In Fresno’s ‘Speechless’ tour, this not-so-silent man only has eyes for ‘Blue’

Steven Wendt is practicing slide guitar when I call him in Cheyenne, Wyoming, to find out the secrets of being Blue. Is the guitar featured in the Blue Man Group’s “Speechless” national tour, which opens Wednesday, Nov. 6, for a two-night run Saroyan Theatre? Not at all.

One of the characteristics of being in Blue Man Group, it seems, is a Renaissance-jack-of-all-trades approach to entertainment.

Pictured above: The Blue Man Group’s ‘Speechless’ tour plays Nov. 6-7 in Fresno. Photo: Blue Man Group

“I like to keep busy, for better or for worse,” he says. “Sometimes I have too many talents.”

That statement is not a boast but more an awkward confession, as if Wendt is sorry for taking up my time by detailing all the cool things he can do to keep an audience enthralled. Modesty seems to be another Blue trait. Wendt barely has room on his resume to fit it all: singing, acting, dancing, piano, guitar, banjo, ukulele, French, African drumming, bench jewelry, juggling, NATI Scuba Cert., teaching music.

Plus, Wendt is really, really into puppets. He’s a professional hand shadow master, something he got into at Cal Arts, where he received a BFA. (It’s one of only two places in the country where you can get a master’s degree in puppetry.) In fact, he will be taking a leave from Blue Man next year to open a solo show of abstract video feedback puppetry titled “This and That.”


In case you’re wondering, Blue Men can be downright chatty, contrary to their silent demeanor while performing. (“I talk way more when I’m not on stage,” he says. “I have to make up for it.”)

All the eclectic skills are a given for a member of Blue Man Group, the $100 million international franchise whose shows famously feature trios of bald, earless performance artists with neutral expressions slathered in blue paint. Known for wacky audience interactions, strange musical instruments, booming drums, playing with food and other surprises, the always silent Blue Men make connecting with the audience a prime goal.

For years, critics tried to pigeonhole the franchise as an avant-garde offering, but its widespread success — which includes albums, television commercials, a rock concert parody tour and even a book, “Blue Man World” — makes it much more rooted in the populist traditions of vaudeville, the New York Times noted in a 2016 story headlined “How Blue Turned to Green” marking the group’s 25th anniversary.

This new show, “Speechless,” is a baby Blue endeavor compared to the original 1991 production. When I talk with Wendt in Cheyenne, the team has just completed its 50th show. Wendt says that surveys of fans indicated that many wanted to see new material in upcoming shows. About 80% of “Speechless” is new, he says.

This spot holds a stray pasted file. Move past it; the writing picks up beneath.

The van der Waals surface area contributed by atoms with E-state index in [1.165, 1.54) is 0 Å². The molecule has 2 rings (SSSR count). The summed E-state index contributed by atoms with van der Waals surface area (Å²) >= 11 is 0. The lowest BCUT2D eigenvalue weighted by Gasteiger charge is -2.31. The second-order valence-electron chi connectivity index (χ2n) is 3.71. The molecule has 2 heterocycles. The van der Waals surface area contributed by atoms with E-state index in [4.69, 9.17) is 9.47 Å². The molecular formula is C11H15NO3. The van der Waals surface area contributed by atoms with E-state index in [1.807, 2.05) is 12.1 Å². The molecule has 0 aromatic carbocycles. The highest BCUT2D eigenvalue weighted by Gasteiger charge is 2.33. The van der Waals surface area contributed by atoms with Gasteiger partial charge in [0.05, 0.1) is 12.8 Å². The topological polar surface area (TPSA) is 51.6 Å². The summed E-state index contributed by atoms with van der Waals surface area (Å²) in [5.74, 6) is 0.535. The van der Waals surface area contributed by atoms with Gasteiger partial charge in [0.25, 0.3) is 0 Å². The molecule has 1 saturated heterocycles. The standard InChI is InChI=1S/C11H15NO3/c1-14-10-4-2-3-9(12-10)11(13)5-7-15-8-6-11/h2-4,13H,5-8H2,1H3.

“This is a trial,” he says. “We are trying out tons of new material. We’re constantly making new adjustments. There’s a lot more improv.”

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Whatever the content, one thing is for sure in the upcoming Broadway in Fresno production: Audience participation will be a part of the show. In previous incarnations of Blue Man, the act known as The Feast — involving Twinkies and a participant plucked from the crowd — was popular. A new addition to “Speechless” is an act titled The Match, which tries to bring two audience members together.

There’s also a segment that uses random things the audience has brought to the theater to make music.

“If somebody brought a trumpet,” he says, “have them hold it up. We would totally use it.”

Blue Man Group

The Match is an act in the new Blue Man Group ‘Speechless’ tour.

Wendt has been a Blue Man for eight years, and he has fine-tuned his ability to pick audience members who might be a little reluctant at first to participate (which is always good for a laugh) but are ultimately up for a good time.

“If they really don’t want to go, we try to respect that,” he says.

Not everyone can display the requisite Blue Man sensibilities. That’s one reason why it’s such an exclusive club. There are 45 active Blue Men today, and becoming one is a daunting task. Auditions are arduous. Training takes months. After three days of callbacks, Wendt got the job, but then was sent off for two months of drum training.

Now he’s a veteran, having performed on cruise ships and in cities all over. All this time as a Blue Man has helped him embrace being a collective performer instead of a “star.”

Everything about the gig reinforces the anonymity of the experience: the features-obscuring blue paint; the lack of dialogue; even the lack of character names. In “Speechless,” the three cast members are known as Perc, for Percussion; Video; and Synth, for Synthesizer.

There’s no star of the show, Wendt says. Actors with personalities like that don’t want the job. It’s really about being a team player.

I joke about the Blue Men being almost like a collective consciousness, perhaps a more colorful version of the Borg (the alien race with a hive mind from “Star Trek”). Wendt laughs but doesn’t contradict me. The culture of the show includes the charge of “three as one,” he reminds me. And he more than once reminds me of the “Blue Man family,” of which he is a part.

For him, the most important thing is the simplest one.

“I never met a Blue Man I didn’t like,” he says.

Show info

‘Blue Man Group Speechless Tour,’ 7:30 p.m. Wednesday, Nov. 6, and Thursday, Nov. 7, Saroyan Theatre. Tickets are $25-$75.

Covering the arts online in the central San Joaquin Valley and beyond. Lover of theater, classical music, visual arts, the literary arts and all creative endeavors. Former Fresno Bee arts critic and columnist. Graduate of Columbia University and Cal Poly San Luis Obispo. Excited to be exploring the new world of arts journalism.

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